The telephone was an amazing invention. People could finally speak to each other instantly from one home to another. The mobile phone took this technology further, meaning we could make contact with people to and from almost anywhere in the world. But despite having the instant ability to talk to one another, it seems many of us prefer to communicate by text.
I don't mean we have taken up letter writing again. Although a handwritten letter has a personal touch, sending it by snail mail is too slow to satisfy our desire to keep in touch immediately. But what our smartphones now allow us to do is enable us to communicate in any number of quick, cheap but silent ways. A study in the UK a few years ago found 49 per cent of teenagers preferred to send a text rather than speak to someone.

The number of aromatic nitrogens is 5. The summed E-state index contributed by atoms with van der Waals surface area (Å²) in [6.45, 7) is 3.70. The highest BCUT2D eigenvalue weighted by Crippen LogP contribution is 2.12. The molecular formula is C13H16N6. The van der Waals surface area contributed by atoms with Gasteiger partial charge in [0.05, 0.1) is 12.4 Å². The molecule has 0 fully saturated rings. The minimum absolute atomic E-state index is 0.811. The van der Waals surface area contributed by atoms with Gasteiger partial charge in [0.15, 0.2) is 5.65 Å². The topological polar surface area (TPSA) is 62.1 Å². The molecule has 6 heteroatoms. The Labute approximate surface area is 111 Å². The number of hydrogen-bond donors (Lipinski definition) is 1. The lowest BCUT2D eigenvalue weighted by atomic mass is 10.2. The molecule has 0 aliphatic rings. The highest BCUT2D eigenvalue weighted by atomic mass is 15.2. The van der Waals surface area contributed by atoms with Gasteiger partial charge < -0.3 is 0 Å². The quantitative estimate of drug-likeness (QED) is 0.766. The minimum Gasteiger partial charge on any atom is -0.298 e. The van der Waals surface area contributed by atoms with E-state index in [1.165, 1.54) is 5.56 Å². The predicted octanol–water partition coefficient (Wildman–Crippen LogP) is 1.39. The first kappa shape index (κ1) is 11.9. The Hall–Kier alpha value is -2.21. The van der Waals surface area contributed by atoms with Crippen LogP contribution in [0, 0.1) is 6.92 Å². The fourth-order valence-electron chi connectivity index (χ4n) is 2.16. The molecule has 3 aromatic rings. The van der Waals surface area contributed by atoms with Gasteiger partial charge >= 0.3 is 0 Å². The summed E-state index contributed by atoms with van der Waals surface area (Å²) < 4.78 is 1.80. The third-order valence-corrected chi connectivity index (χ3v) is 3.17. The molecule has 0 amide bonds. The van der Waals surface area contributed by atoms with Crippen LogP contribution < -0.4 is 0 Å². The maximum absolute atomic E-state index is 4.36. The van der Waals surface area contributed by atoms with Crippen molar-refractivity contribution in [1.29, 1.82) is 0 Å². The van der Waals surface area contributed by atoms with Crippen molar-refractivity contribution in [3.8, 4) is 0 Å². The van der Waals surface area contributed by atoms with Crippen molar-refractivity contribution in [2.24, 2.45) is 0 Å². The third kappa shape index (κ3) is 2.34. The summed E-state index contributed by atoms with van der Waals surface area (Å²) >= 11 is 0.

Certainly sending an SMS, text or message via a chat app means we can compose what we want to say, and we can be more efficient in saying it – especially if we express ourselves by using emojis. It can also be quicker than having to chat with someone, although I feel you can still end up wasting time by having a full discussion by text! Text messaging also allows privacy – other people can't overhear your text if you're in a public place such as on a train.
But texting instead of talking can seem antisocial; we may even forget the art of pleasantries. A text can be misinterpreted too because you miss out on a speaker's intonation. Neuroscientist Professor Sophie Scott told the BBC: "We always speak with melody and intonation to our voice… you take that channel of information out of communication, you lose another way that sense is being conveyed."
Of course texting and talking is the worst thing to do. Who deserves your attention when two people are communicating with you? It's then we have to decide who has the most interesting thing to say!